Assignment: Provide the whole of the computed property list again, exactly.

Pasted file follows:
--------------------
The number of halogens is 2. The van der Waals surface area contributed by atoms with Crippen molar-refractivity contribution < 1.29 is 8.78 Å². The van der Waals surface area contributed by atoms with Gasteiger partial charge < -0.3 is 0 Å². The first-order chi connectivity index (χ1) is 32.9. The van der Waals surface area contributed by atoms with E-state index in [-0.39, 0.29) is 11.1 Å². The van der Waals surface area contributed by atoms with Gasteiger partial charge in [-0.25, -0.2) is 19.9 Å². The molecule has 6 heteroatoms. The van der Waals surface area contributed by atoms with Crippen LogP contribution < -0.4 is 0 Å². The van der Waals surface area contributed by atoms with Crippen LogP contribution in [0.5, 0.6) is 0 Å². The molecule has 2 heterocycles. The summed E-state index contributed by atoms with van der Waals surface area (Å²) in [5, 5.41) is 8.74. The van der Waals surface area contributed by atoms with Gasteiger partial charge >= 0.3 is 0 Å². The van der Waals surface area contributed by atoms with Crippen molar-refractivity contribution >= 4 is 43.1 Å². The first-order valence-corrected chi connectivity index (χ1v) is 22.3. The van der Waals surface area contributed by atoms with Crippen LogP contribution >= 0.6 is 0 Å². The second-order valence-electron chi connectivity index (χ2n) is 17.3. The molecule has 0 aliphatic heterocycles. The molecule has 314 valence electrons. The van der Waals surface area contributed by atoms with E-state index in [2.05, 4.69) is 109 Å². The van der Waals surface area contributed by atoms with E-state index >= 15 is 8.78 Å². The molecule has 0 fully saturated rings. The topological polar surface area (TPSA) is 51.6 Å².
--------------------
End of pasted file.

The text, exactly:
The number of halogens is 2. The van der Waals surface area contributed by atoms with Crippen molar-refractivity contribution < 1.29 is 8.78 Å². The van der Waals surface area contributed by atoms with Gasteiger partial charge < -0.3 is 0 Å². The first-order chi connectivity index (χ1) is 32.9. The van der Waals surface area contributed by atoms with E-state index in [-0.39, 0.29) is 11.1 Å². The van der Waals surface area contributed by atoms with Gasteiger partial charge in [-0.25, -0.2) is 19.9 Å². The molecule has 6 heteroatoms. The van der Waals surface area contributed by atoms with Crippen LogP contribution < -0.4 is 0 Å². The van der Waals surface area contributed by atoms with Crippen LogP contribution in [0.5, 0.6) is 0 Å². The molecule has 2 heterocycles. The summed E-state index contributed by atoms with van der Waals surface area (Å²) in [5, 5.41) is 8.74. The van der Waals surface area contributed by atoms with Gasteiger partial charge >= 0.3 is 0 Å². The van der Waals surface area contributed by atoms with Crippen molar-refractivity contribution >= 4 is 43.1 Å². The first-order valence-corrected chi connectivity index (χ1v) is 22.3. The van der Waals surface area contributed by atoms with Crippen LogP contribution >= 0.6 is 0 Å². The second-order valence-electron chi connectivity index (χ2n) is 17.3. The molecule has 0 aliphatic heterocycles. The molecule has 314 valence electrons. The van der Waals surface area contributed by atoms with E-state index in [2.05, 4.69) is 109 Å². The van der Waals surface area contributed by atoms with E-state index >= 15 is 8.78 Å². The molecule has 0 fully saturated rings. The topological polar surface area (TPSA) is 51.6 Å².